The capacity to enkindle and fan empathy is but one of the vital powers art has to make our lives more malleable and fine.  Through fiction and music, painting and performance, we are better able to walk inside the shoes of others, despite our own perhaps limited experiences.  Can an authentic empathy develop and be nurtured through art?  I think it can.  I have been fortunate in my time here on earth to never empirically know true desperation, but I have felt its heaviness resting on my shoulders as I journeyed to California with the Joad family in The Grapes of Wrath.   I realized the heartbreak that can occur when one must choose honour over love when I read of Newland Archer’s fateful choices in The Age of Innocence.  If one is truly open and interested in the lives of others, if one really wants to know how other hearts beat and other eyes see, art is not a bad place to begin.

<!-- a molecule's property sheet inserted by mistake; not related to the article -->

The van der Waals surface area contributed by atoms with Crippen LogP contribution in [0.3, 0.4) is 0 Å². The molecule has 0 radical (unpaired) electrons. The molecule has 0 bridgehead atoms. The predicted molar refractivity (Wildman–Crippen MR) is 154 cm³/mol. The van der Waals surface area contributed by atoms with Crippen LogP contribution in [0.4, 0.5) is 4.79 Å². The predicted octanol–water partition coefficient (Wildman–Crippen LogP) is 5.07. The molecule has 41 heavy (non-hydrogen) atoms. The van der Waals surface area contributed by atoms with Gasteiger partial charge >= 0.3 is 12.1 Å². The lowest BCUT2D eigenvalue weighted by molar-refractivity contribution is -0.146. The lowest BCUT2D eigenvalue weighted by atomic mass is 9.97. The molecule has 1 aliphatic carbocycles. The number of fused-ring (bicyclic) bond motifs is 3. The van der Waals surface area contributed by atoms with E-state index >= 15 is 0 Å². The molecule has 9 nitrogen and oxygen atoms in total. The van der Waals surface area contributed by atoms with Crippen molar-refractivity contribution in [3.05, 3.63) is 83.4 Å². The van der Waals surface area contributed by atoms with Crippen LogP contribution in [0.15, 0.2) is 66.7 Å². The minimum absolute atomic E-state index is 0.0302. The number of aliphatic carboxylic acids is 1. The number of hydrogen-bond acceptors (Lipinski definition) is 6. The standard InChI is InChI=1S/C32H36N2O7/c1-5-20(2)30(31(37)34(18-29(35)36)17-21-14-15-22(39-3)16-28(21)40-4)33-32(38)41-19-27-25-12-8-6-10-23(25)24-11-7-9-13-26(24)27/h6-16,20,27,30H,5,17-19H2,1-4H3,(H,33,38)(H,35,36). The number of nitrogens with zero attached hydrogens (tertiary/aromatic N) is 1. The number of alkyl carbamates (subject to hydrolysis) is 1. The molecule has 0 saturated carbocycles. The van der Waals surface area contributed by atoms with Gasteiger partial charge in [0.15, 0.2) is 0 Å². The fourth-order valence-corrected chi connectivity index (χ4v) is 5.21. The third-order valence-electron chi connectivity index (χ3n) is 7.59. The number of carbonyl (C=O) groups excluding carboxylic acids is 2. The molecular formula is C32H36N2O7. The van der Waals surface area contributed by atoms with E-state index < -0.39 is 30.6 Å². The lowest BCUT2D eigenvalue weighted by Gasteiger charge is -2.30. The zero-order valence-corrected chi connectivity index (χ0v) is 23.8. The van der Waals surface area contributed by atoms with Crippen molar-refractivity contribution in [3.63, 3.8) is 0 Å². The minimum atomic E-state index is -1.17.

The often callous words that have been spoken during the current nominating process for president here in this country have sometimes caused me to shake my head in disgust.   For myself, it is disturbing when anyone states that they are not concerned about the very poor”.  But when that statement is expressed by a man seeking the highest office in the land, I shudder.  Growing up wealthy, with all one’s needs more than mitt, I mean met, does not necessarily preclude empathy. It cannot be faked - the very attempt is cringe-worthy - but it may be cultivated if one has a willing heart.   And of course, there is always art to help out the candidate if he is interested.  For instance, there is currently an excellent revival of Death of a Salesman playing on Broadway.  Anna Deavere Smith has a new play that tackles the issue of health care in America called Let Me Down Easy.  For books, perhaps The Handmaid’s Tale by Margaret Atwood or the wonderful new collection of essays by Marilynne Robinson called When I Was a Child I Read Books.  And of course, I would most heartily recommend Lad, A Dog by Albert Payson Terhune.